Contemporary Critical Theory
16 February 2014
An Analysis of the Malayalam Movie Urumi
Urumi is a 2011 historical-fantasy film directed and co-produced by Santosh Sivan and written by Shankar Ramakrishnan. The film is set in the backdrop of the warrior clans of Northern Kerala in the sixteenth century and focuses on the cult of Chirakkal Kelu Nayanar, a man with a mission. His mission is to kill Vasco da Gama and claim vengeance for the brutal killing of his father and hundreds of other natives by the same. The film received international attention with the screening of its trailer at the Hong Kong-Asia Film Financing Forum. The reason I chose this movie for a literary analysis is because it tells the tale of a history long forgotten in the pages of a soiled book. It also makes us think of an alternate history that might have been, had Kelu succeeded in killing Vasco da Gama. Also, unlike the recorded history, this movie attempts to tell the tale not from the victors but the victims point of you and this makes the movie a lot more interesting. For the purpose of this assignment, I shall attempt at showing how this movie can be considered to be written in the style of an epic. Though largely looked at as a post-colonial study, I shall also aim at an archetypal reading of the film.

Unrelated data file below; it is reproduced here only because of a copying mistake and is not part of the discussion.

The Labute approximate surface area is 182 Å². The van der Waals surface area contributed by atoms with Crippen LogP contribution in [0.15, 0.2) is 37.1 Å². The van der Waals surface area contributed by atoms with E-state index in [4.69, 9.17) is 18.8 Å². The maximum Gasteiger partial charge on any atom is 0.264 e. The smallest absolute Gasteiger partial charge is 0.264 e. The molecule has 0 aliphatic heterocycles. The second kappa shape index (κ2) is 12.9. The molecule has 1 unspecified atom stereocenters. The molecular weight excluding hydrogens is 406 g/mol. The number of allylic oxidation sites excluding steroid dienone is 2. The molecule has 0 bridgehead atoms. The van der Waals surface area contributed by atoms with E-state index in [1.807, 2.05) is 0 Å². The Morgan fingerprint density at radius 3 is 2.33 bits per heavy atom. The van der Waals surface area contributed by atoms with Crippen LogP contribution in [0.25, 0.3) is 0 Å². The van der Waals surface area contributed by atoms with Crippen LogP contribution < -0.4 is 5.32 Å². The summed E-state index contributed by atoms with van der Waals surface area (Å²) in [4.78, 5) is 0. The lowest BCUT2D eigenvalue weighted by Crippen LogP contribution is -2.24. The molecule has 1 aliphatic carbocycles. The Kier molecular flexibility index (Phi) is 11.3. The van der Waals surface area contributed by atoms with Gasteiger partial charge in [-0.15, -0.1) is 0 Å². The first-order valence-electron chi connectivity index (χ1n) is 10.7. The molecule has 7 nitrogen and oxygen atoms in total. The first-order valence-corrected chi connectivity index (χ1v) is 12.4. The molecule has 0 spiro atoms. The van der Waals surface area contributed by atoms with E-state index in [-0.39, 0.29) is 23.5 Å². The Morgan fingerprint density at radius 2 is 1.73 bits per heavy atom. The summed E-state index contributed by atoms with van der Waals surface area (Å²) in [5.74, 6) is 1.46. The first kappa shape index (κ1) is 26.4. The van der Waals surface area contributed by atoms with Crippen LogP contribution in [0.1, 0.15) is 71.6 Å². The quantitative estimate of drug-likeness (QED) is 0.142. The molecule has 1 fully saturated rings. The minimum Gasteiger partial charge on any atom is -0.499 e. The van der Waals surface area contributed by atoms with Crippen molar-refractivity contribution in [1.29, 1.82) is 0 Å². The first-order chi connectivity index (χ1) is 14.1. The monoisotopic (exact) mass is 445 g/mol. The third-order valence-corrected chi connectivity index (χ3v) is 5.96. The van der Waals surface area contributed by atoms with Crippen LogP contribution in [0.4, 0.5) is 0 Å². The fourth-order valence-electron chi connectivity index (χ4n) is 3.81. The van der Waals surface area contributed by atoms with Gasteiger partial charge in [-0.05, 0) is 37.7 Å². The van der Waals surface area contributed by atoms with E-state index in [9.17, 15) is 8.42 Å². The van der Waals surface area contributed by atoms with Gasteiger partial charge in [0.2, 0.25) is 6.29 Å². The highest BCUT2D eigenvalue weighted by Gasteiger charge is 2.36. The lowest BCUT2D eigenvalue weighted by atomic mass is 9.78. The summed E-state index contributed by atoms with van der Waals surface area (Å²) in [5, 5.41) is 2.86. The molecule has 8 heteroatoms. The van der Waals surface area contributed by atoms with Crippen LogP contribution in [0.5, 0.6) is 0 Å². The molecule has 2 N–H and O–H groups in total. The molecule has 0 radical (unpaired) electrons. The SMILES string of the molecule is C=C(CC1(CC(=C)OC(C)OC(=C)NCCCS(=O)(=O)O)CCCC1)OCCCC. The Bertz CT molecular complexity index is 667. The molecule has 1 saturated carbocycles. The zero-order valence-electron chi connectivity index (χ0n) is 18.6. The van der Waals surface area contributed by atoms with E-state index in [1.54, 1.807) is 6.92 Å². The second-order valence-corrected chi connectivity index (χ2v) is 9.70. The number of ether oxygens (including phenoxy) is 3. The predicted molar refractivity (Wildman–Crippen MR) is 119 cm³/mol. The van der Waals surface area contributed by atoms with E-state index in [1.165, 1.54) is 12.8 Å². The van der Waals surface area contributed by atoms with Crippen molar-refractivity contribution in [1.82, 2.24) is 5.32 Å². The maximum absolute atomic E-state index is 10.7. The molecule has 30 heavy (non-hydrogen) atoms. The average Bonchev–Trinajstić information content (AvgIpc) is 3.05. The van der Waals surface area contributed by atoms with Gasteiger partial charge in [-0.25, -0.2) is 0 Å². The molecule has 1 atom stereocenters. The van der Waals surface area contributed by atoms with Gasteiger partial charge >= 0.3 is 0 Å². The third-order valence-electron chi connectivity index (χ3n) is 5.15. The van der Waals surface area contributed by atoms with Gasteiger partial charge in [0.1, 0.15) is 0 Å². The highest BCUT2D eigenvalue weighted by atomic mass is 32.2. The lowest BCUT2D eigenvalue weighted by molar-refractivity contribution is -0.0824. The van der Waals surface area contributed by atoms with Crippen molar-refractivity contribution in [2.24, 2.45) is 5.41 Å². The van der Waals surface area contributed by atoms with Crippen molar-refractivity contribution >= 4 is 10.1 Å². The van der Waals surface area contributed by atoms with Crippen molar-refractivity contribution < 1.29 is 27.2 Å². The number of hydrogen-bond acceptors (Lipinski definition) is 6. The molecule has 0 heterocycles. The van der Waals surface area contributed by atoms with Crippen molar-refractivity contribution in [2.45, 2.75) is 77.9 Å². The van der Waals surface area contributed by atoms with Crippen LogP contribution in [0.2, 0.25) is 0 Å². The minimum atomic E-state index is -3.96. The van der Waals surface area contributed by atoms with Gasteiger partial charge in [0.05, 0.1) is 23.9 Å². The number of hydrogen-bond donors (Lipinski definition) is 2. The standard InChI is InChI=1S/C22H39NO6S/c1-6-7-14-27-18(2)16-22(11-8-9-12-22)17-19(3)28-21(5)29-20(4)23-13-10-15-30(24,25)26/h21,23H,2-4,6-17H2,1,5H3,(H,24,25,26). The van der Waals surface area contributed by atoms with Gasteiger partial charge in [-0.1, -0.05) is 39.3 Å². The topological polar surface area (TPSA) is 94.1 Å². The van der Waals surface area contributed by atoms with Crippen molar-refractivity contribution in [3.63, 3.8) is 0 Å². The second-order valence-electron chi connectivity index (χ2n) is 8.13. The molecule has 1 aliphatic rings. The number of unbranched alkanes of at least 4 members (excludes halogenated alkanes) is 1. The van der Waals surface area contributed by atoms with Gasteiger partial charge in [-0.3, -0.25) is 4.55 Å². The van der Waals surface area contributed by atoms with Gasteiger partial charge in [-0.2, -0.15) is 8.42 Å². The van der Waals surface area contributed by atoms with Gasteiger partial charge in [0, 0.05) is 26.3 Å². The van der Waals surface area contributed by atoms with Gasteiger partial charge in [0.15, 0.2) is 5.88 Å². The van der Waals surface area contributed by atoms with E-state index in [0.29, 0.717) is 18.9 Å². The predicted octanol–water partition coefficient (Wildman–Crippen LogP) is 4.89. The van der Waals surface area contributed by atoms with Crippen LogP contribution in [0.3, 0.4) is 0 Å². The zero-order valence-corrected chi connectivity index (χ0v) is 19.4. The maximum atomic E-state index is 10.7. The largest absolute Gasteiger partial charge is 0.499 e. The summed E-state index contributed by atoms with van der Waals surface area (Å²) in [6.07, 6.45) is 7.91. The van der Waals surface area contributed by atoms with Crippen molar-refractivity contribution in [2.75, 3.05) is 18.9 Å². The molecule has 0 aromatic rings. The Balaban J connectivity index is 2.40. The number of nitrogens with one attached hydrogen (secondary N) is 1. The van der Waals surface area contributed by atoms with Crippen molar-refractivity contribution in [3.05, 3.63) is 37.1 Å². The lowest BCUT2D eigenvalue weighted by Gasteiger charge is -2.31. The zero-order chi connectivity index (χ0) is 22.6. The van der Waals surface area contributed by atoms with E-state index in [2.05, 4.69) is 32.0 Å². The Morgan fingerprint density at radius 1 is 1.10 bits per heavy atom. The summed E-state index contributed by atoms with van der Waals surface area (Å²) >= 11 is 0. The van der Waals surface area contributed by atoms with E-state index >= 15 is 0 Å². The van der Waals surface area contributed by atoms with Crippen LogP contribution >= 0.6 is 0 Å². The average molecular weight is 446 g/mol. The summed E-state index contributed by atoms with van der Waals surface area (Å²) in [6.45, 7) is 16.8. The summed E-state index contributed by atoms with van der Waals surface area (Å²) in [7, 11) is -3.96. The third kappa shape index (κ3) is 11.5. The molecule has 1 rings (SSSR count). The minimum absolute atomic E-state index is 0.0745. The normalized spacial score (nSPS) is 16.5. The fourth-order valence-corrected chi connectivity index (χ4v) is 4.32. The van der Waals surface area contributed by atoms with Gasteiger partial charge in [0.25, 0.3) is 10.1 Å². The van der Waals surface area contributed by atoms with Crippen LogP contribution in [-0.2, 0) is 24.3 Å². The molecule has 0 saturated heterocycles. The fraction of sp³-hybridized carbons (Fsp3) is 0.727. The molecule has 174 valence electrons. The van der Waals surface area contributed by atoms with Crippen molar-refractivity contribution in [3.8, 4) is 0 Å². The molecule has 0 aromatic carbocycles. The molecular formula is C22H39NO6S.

The film is spread between the second and third visit of Gama to India and chronicles a varied version of how he could have met with his death in AD 1524. It also captures the seamless conflicts between the kinsmen and a warring Muslim warrior princess Ayesha of the famed Arackal Sultanat. The character of Ayesha is said to be a strong portrayal of feminist virtues because of her strong will power to fight and literally get down on the battlefield to protest for all the wrongdoing’s done to her. The name of the movie has been taken from Kelu’s legendary golden Urumi, a long sword with a whip-like blade. The urumi is considered to be one of the most difficult weapons to master due to the risk of injuring oneself. The urumi is handled like a flail arm but requires less strength since the blade combined with the centrifugal force is sufficient to inflict injury. This choice of the weapon and using the same name for the movie can be considered as a reassertion of the phallic symbol, or rather the strength and perfectness of the main character, Kelu. His urumi is specially made from the ornaments of the dead women and children who were burnt alive in the massacre of a Mecca ship, commanded to be set on fire and drowned by Vasco da Gama during his second visit to Kerala. The film also takes a dip into magic realism with mystical characters like Makkom, a displaced Devi Deity in the Oracle form. The Delphian Oracle finds an expression through the Devi here: Makkom mystifies the male duo and through a dance recital prophesises the future. Also, the last scene of the film and the character of the modern-day Genelia also hints at an attempt towards magic realism. Again, the movie is no doubt written on the lines of an epic as is evident from. To qualify as an epic, a work needs to meet the following criteria: a long narrative on a serious subject, told in a formal and elevated style, and cantered on a heroic quasi-divine figure on whose actions depends the fate of a tribe or a nation. The movie fits this description correctly. It has its lot of comedy too with Prabhudeva’s brilliant performance as Vavali. Again, the archaic language used in the movie is of interest as well. The protagonist also, comes off as a perfect candiadate for a chivalric knight.